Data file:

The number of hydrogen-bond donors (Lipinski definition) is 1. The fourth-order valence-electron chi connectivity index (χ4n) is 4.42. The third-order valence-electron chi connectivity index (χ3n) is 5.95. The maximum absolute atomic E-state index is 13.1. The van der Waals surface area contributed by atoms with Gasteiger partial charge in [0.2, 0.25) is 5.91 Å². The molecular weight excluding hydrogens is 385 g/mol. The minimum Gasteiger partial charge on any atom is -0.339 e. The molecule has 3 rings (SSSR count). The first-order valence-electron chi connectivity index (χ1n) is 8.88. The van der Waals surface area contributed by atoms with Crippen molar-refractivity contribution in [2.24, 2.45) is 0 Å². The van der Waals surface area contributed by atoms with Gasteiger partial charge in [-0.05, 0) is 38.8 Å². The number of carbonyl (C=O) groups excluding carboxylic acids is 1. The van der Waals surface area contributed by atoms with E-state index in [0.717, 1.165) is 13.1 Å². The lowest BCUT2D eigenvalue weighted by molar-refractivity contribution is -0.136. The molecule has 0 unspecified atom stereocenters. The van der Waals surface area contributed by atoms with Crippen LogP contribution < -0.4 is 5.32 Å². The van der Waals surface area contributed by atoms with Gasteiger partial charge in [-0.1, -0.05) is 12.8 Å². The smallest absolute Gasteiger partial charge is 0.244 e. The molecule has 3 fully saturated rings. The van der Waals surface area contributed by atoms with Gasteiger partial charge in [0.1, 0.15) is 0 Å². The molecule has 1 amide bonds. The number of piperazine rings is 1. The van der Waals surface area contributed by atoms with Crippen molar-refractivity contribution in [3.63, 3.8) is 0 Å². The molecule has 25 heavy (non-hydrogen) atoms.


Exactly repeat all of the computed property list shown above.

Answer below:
The number of hydrogen-bond donors (Lipinski definition) is 1. The fourth-order valence-electron chi connectivity index (χ4n) is 4.42. The third-order valence-electron chi connectivity index (χ3n) is 5.95. The maximum absolute atomic E-state index is 13.1. The van der Waals surface area contributed by atoms with Gasteiger partial charge in [0.2, 0.25) is 5.91 Å². The molecular weight excluding hydrogens is 385 g/mol. The minimum Gasteiger partial charge on any atom is -0.339 e. The molecule has 3 rings (SSSR count). The first-order valence-electron chi connectivity index (χ1n) is 8.88. The van der Waals surface area contributed by atoms with Crippen molar-refractivity contribution in [2.24, 2.45) is 0 Å². The van der Waals surface area contributed by atoms with Gasteiger partial charge in [-0.05, 0) is 38.8 Å². The number of carbonyl (C=O) groups excluding carboxylic acids is 1. The van der Waals surface area contributed by atoms with E-state index in [0.717, 1.165) is 13.1 Å². The lowest BCUT2D eigenvalue weighted by molar-refractivity contribution is -0.136. The molecule has 0 unspecified atom stereocenters. The van der Waals surface area contributed by atoms with Crippen LogP contribution < -0.4 is 5.32 Å². The van der Waals surface area contributed by atoms with Gasteiger partial charge in [-0.1, -0.05) is 12.8 Å². The smallest absolute Gasteiger partial charge is 0.244 e. The molecule has 3 fully saturated rings. The van der Waals surface area contributed by atoms with Gasteiger partial charge in [0.1, 0.15) is 0 Å². The molecule has 1 amide bonds. The number of piperazine rings is 1. The van der Waals surface area contributed by atoms with Crippen molar-refractivity contribution in [3.63, 3.8) is 0 Å². The molecule has 25 heavy (non-hydrogen) atoms.